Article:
The Hepatitis B virus (HBV) is a cause of liver disease. In some cases, HBV can be a short-lived, acute infection, but in others it can become a life-long, chronic condition and lead to cirrhosis of the liver, cancer of the liver, liver failure and death.
HBV is transmitted through activities that lead to contact with the blood, semen or other bodily fluid of an infected person. Some modes of transmission include:
The most effective way to protect against HBV infection is to get vaccinated. People who are at risk of HBV infection and should consider vaccination include the following:
For full protection against HBV, vaccination involves three to four injections of the HBV vaccine, which are administered over the course of four to six months. Follow-up blood tests are available for people to check they have responded to the vaccine and five-year booster injections are advised for people who are thought to be at ongoing risk.
HBV tests are given to pregnant women as part of routine antenatal care. There is no live virus in the vaccine and no apparent risk of damaging side effects to the fetus while it is developing in the womb.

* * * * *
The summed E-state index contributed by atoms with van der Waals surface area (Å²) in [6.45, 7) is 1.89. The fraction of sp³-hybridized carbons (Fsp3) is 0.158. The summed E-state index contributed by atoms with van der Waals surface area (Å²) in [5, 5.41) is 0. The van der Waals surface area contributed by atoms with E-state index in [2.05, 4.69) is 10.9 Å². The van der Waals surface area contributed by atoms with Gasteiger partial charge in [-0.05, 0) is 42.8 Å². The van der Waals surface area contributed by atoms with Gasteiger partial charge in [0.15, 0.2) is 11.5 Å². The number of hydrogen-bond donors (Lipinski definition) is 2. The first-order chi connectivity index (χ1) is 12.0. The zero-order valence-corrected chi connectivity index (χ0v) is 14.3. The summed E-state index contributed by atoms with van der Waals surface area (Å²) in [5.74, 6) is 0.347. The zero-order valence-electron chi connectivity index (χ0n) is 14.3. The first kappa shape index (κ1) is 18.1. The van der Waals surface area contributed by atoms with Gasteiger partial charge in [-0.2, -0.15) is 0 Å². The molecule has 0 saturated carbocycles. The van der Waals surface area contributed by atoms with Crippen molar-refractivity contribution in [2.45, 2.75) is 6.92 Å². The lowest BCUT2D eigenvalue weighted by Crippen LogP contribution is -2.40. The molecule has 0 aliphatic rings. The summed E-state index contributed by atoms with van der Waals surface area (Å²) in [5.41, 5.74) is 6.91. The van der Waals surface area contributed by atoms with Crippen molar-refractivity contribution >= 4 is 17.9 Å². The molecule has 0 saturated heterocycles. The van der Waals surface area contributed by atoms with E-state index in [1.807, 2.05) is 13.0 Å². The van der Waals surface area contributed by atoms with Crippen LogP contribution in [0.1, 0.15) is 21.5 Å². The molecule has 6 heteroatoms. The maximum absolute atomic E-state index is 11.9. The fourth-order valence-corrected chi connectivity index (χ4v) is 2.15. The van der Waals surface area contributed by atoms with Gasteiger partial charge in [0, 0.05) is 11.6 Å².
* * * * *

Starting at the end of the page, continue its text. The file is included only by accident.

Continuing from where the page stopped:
Babies born to infected mothers must be administered a dose of HBV vaccine within 24 hours of being born, with further doses administered at one, two and 12 months of age. Mothers who have been identified as particularly infectious, may be given an injection of antibodies called hepatitis B immune globulin (HBIG) in addition to the vaccine, which provides rapid protection.
If a person is exposed to the HBV virus and has not previously been vaccinated, they should seek immediate medical advice, as they may benefit from the HBV vaccine. In some cases, an HBIG injection may also be given.
The HBV vaccine is a very safe vaccine that does not usually cause any problems other than redness and soreness at the injection site. Other side effects are rare, but, as with any medicine, there is a risk of a serious allergic reaction, which is thought to occur in about one in 1.1 million doses.